Smile Politely

A fitting tribute for Billee and Art Spomer

If you grew up in Urbana, specifically in the southeast part of it, during the 80s and 90s, you remember the transformation of Windsor Road. What was once a two lane tar road — with almost no lighting at all — was turned into a four-lane fully lit corridor connecting Highcross Road and Prospect Avenue with an eye towards expanding out to Staley Road in the future. The growth of the southwest part of Champaign, coupled with U of I’s intention to develop the South Farms into a “Research Park” was imminent, and as such, our cities grew to the south.

On the corner of Race and Windsor, just beyond Clark-Lindsey Village, a retirement home that hundreds of kids can point to as their first “real job” lies Meadowbrook Park. You can read more about it here, and look at SP Photo Editor Sam Logan’s astonishing pictures of it, but needless to say, it could be argued that of all the fine parks that we have here in our cities, this one is the crown jewel. It’s a massive 130 acre plot of land, with two creeks, three miles of biking paths, a sculpture walk, unpaved walking trails, an ornamental tree garden, and a beautifully and naturally restored Illinois prairie.

Tomorrow morning, a part of that prairie will have a new name, and it’s one worthy of reverence: Spomer Prairie.

The new name is to honor the memory of both Billee and Arthur Spomer. Together, they left an indelible impact on the lives of many throughout this community, and their children have banded together with close friends to donate a gift of $50,000 to the Urbana Park District to allow their legacy to live on, for all to enjoy.

I grew up with the Spomer family. All three boys were some of our best pals in the Fein household. At various times throughout our childhoods, we played, studied, discovered, argued — all of it. As kids, before Meadowbrook was ever developed, we explored the space, undeveloped and filled our imaginations with adventure and wonderment of where those creeks would take us.

It’s only fitting to me that twenty some years later, it will partially be dedicated to their honor.

I had a chance to ask some questions to both Mark and Ryan Spomer, both sons of the honorees, about how this all came to pass.

Smile Politely: Obviously, committing $50,000 to rename a prairie at Meadowbrook Park is a big deal for the Urbana Park District, and for the honor of your parents. Who decided on doing this exactly, and when?

Mark Spomer: I believe the original idea came from Ceal Allen and Roger Blakely who were good friends of Dad. My older brother took the initiative organizing people to help out and especially getting additional funding for it to happen.

Ryan Spomer: I thought it was an awesome idea; what was really amazing was that the money was fully raised through friends and family and people that they have touched along the way. It’s a good example of the type of people they were.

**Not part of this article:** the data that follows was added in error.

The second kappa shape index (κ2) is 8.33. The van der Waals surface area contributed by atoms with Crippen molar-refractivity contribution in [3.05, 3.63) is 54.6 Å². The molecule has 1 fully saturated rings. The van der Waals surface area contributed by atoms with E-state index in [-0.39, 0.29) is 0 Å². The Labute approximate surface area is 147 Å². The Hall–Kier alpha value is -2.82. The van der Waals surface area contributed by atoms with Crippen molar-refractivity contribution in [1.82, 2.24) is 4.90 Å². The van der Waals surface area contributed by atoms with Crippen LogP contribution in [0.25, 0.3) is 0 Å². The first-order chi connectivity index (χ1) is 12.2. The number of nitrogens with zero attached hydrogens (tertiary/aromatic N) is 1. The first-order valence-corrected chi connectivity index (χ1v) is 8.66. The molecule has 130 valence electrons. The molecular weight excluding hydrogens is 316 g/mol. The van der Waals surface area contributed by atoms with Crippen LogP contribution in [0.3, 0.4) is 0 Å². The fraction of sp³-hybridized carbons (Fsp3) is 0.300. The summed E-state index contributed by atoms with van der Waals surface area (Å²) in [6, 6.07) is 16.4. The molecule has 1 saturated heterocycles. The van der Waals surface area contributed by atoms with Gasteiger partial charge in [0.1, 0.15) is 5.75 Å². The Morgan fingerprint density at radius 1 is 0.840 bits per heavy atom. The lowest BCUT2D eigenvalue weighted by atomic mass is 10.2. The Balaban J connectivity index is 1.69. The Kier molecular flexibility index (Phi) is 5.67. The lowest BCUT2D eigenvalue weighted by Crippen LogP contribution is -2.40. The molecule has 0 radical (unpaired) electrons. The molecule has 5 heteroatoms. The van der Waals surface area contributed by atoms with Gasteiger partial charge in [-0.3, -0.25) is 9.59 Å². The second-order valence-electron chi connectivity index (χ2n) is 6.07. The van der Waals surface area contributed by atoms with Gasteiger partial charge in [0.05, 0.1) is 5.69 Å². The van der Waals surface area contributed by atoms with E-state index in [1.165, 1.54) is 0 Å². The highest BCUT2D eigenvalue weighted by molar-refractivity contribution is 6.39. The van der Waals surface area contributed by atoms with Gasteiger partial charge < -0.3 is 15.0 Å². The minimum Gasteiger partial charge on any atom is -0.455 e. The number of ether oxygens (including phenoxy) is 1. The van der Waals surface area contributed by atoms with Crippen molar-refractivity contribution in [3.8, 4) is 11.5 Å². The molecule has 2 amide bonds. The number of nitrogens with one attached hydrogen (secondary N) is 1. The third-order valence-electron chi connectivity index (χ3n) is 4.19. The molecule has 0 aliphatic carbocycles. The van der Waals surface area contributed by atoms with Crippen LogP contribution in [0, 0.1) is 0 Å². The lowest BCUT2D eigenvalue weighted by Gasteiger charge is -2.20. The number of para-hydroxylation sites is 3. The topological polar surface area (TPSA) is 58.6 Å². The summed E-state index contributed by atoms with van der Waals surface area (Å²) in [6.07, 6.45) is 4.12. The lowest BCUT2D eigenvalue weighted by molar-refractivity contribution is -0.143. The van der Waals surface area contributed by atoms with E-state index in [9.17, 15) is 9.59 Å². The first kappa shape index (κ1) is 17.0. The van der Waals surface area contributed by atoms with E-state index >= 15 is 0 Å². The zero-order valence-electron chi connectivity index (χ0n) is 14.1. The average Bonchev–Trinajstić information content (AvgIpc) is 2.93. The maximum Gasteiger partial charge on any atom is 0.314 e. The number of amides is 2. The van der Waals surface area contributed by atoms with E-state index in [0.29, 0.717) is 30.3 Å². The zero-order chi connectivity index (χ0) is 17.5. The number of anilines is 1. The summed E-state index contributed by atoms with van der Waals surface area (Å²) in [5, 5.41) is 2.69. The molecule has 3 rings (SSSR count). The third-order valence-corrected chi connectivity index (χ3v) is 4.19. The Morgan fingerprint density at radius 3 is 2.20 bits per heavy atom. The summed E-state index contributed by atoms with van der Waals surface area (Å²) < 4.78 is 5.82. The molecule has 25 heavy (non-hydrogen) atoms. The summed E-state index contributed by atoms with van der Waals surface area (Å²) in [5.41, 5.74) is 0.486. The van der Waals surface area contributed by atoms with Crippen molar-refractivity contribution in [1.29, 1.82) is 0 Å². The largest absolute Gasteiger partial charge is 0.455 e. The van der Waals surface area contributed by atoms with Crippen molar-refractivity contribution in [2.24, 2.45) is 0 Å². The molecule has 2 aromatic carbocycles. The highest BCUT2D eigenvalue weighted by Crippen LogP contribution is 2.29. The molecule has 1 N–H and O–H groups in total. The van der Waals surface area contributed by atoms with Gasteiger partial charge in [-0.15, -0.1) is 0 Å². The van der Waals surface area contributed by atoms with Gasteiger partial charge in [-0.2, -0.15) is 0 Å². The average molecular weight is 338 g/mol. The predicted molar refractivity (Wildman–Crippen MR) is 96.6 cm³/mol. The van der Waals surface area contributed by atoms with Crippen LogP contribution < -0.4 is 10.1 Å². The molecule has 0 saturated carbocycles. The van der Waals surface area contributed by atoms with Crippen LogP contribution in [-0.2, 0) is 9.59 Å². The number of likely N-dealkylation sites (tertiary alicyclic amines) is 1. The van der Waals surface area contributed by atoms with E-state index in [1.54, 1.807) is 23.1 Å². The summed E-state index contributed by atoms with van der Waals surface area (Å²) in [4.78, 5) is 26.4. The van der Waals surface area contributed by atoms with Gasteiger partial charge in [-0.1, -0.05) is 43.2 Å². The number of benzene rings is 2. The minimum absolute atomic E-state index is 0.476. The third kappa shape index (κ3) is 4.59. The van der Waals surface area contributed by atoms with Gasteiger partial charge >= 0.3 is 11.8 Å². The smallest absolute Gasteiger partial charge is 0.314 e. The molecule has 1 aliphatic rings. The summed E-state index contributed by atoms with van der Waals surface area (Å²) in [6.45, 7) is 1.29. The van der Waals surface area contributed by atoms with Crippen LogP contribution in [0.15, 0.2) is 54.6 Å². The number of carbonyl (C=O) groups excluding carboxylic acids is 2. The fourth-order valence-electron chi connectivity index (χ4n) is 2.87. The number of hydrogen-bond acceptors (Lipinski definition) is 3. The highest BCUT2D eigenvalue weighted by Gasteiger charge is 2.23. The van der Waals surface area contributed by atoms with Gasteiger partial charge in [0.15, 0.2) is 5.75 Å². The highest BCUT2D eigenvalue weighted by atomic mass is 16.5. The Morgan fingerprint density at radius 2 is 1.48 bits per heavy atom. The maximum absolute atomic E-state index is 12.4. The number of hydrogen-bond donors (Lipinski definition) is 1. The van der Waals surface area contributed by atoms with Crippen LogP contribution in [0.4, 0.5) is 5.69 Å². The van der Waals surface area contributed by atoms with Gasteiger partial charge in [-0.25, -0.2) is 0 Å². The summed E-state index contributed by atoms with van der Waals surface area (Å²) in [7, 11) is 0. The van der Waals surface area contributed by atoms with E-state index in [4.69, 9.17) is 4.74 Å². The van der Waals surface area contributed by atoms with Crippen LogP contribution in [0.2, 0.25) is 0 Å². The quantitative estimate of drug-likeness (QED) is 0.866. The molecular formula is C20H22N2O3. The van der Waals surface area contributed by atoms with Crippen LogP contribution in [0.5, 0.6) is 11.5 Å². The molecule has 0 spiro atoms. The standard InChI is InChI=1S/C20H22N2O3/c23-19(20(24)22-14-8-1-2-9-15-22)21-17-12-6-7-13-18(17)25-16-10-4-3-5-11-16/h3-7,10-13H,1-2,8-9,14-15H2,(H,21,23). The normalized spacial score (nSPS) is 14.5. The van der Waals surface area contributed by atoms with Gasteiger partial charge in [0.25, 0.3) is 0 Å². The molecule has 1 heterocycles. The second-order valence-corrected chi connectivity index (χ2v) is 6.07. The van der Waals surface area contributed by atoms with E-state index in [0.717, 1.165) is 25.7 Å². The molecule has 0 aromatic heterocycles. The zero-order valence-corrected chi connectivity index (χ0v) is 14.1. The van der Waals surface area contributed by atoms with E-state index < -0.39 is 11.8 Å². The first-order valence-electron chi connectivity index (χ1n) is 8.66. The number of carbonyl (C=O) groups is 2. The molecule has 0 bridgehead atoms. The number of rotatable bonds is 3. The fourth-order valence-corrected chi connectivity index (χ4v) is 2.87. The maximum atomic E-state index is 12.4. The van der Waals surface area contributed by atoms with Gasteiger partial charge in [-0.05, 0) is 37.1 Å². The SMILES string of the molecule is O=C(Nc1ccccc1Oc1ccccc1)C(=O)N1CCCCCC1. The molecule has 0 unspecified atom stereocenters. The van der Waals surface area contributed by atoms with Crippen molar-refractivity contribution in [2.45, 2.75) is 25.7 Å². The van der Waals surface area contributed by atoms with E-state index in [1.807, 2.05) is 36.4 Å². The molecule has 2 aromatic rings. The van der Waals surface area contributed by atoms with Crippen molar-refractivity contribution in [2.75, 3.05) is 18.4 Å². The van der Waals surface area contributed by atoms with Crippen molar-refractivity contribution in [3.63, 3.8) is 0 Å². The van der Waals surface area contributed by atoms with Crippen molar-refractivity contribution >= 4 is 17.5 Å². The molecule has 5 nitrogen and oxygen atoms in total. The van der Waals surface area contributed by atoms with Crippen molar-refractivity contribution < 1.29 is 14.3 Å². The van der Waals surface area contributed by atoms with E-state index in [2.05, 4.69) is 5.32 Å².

SP: Who are you expecting at the dedication on Saturday outside of the two of you, and your brother?

MS: We have a lot of family coming from Colorado and California, most of whom I haven’t personally seen since Dad passed away in 2013, and some I haven’t seen for even longer. There will also be a good amount of people from the Park District and University, who not only knew mom and/or dad, but also helped put the dedication together. I also assume there will be a lot of people I have and haven’t met before, seeing as how they seemed to have a very positive effect on anyone that knew them.

SP: Was working with the Park District on a project like this an easy process? It’s not every day something like this sorts through, so take me through the steps a bit.

MS: It wasn’t particularly a difficult process. Everyone from the Urbana Park District and University that knew Dad took a lot of the initiative in figuring out how to make the dedication work, what we wanted to do in general and how to make everything happen. They worked with Ryan and I here in town all along the way and really helped make the project a remembrance of our parents. Not just my brothers and I but for everyone.  Our oldest brother connected everyone and kept everyone up to date all along the way, even though he hasn’t been able to be here in town anywhere near as much as I know he wanted to be.

SP: Do you have any plans for annual gatherings there, or further dedications or fundraising?

RS: I plan on visiting there often.

MS: We haven’t discussed future plans as of yet, but it is the perfect place for any kind of family gathering or event here in town. Hopefully it will help us initiate more family gathering in the future. Mom and dad were both big proponents of community service and giving their time to help others. I know for the last decade or so Dad did a lot of work for charities like Artists Against AIDS and Boneyard Art Festival. I would like to see the park be a part of future local events like those, especially considering all of Dad’s work towards perpetuating art; his dedication towards helping people in the art community in the area touched many.


In addition to the prairie itself, artist Todd Frahm is working on a sculpted stone bench that will overlook the land, and long time friends Ceal Allen and Roger Blakeley have created customized park signs, indicating the Art and Billee Spomer Tall Grass Prairie, as well.

You can join the Spomer family and the Urbana Park District tomorrow, on Saturday, May 16th, 2015 at 11 a.m. at the Windsor Road entrance at the corner of Vine Street.

Photos courtesy of Urbana Park District

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